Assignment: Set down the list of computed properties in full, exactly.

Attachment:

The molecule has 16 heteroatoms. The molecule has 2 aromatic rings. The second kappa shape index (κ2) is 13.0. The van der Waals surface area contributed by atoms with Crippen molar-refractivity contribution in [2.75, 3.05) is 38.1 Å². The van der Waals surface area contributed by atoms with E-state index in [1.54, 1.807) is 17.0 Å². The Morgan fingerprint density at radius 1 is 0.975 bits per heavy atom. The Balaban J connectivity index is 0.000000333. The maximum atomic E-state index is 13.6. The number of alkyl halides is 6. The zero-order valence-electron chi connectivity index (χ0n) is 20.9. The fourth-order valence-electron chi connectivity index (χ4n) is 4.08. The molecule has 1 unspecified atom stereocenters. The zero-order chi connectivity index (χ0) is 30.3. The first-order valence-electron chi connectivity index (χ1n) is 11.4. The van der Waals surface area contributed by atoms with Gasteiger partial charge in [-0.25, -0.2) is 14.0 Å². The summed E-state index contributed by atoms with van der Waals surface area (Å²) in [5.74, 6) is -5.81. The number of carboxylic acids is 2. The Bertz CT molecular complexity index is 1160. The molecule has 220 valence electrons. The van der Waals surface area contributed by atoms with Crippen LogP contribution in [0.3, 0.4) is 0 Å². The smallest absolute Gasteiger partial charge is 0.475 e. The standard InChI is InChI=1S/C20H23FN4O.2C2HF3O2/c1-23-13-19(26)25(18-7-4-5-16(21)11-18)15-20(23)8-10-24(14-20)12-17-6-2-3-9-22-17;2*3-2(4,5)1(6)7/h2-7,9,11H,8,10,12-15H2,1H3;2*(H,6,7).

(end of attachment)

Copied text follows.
The molecule has 16 heteroatoms. The molecule has 2 aromatic rings. The second kappa shape index (κ2) is 13.0. The van der Waals surface area contributed by atoms with Crippen molar-refractivity contribution in [2.75, 3.05) is 38.1 Å². The van der Waals surface area contributed by atoms with E-state index in [1.54, 1.807) is 17.0 Å². The Morgan fingerprint density at radius 1 is 0.975 bits per heavy atom. The Balaban J connectivity index is 0.000000333. The maximum atomic E-state index is 13.6. The number of alkyl halides is 6. The zero-order valence-electron chi connectivity index (χ0n) is 20.9. The fourth-order valence-electron chi connectivity index (χ4n) is 4.08. The molecule has 1 unspecified atom stereocenters. The zero-order chi connectivity index (χ0) is 30.3. The first-order valence-electron chi connectivity index (χ1n) is 11.4. The van der Waals surface area contributed by atoms with Gasteiger partial charge in [-0.25, -0.2) is 14.0 Å². The summed E-state index contributed by atoms with van der Waals surface area (Å²) in [5.74, 6) is -5.81. The number of carboxylic acids is 2. The Bertz CT molecular complexity index is 1160. The molecule has 220 valence electrons. The van der Waals surface area contributed by atoms with Crippen LogP contribution in [0.3, 0.4) is 0 Å². The smallest absolute Gasteiger partial charge is 0.475 e. The standard InChI is InChI=1S/C20H23FN4O.2C2HF3O2/c1-23-13-19(26)25(18-7-4-5-16(21)11-18)15-20(23)8-10-24(14-20)12-17-6-2-3-9-22-17;2*3-2(4,5)1(6)7/h2-7,9,11H,8,10,12-15H2,1H3;2*(H,6,7).